12 Nov

I don’t write as often as I should, as often as I’d like to. 

Writing, I’m told by medical researchers, is good for emotional, psychological, and even physical health. It’s like holistic super food for humans. It increases IQ and improves leadership efficacy. It reduces stress and anxiety. And it can provide an unexpected pathway to boost the immune system. This is especially true with expressive writing, says researchers at Cambridge University.

But like real food where the best nutrition is a proportionate balance of ingredients, it is not just any writing that brings benefits. For instance, continually writing angry words does not evidence healing. If the person writing does not demonstrate positive growth, promote healthy change, or result in deeper understanding, writing can actually have the opposite affect: no improvement or declining health. All this according to the American Psychological Association.

Americans have witnessed a similar phenomena in national political media coverage. Many information outlets have not been unbiased. Most of them have unapologetically taken sides and expressed some sort of anger or aggression toward the other side. How could this result in good? Remaining one-sided in thoughts and words without any intentional attempts at understanding, growth, or change has not moved the conversation in any positive direction. Imagine, how much better we would be as individuals, communities, and as a nation if we all had a more empathetic approach to neighbors and fellow citizens who feel or believe differently.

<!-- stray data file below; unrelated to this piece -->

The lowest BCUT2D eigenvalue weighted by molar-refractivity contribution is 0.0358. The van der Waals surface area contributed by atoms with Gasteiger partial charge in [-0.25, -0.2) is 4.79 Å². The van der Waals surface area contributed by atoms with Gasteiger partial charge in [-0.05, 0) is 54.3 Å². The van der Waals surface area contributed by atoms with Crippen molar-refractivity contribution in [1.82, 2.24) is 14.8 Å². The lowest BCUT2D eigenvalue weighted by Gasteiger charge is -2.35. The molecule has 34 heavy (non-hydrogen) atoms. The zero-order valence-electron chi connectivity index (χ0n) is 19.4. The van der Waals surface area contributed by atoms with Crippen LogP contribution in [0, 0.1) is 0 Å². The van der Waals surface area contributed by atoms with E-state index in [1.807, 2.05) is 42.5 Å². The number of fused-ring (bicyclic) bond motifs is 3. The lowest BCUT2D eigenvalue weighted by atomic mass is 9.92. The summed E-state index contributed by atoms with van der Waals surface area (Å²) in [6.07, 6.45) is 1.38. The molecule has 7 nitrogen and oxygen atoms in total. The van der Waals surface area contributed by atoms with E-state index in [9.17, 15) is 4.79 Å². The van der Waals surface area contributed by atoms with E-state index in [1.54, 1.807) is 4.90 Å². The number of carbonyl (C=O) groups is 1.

There are hundreds of studies out there, not all in complete agreement, as is the nature of scientific research. But the general consensus is that writing can heal and is one method of making us better. 

When I do write, I like to make it meaningful or memorable to me and, hopefully, to those who read what I publish. It seems I may be doing it right according to my cursory review of the research. However, I assure you, it’s been mostly unintentional. I have rarely approached writing with the purpose of betterment. It’s mostly just me rambling. I’ve often proclaimed that most of the good things I’ve done in my life have happened by accident. Stumbling into good things, that’s how I role. 

Hiking, backpacking, and my love of nature has been a similar story. I like doing it. It feels good and right with evidence of becoming a better me, like when I write. Both nature and writing are good for me on every meaningful level. It’s just coincidental that science agrees. So, go science!

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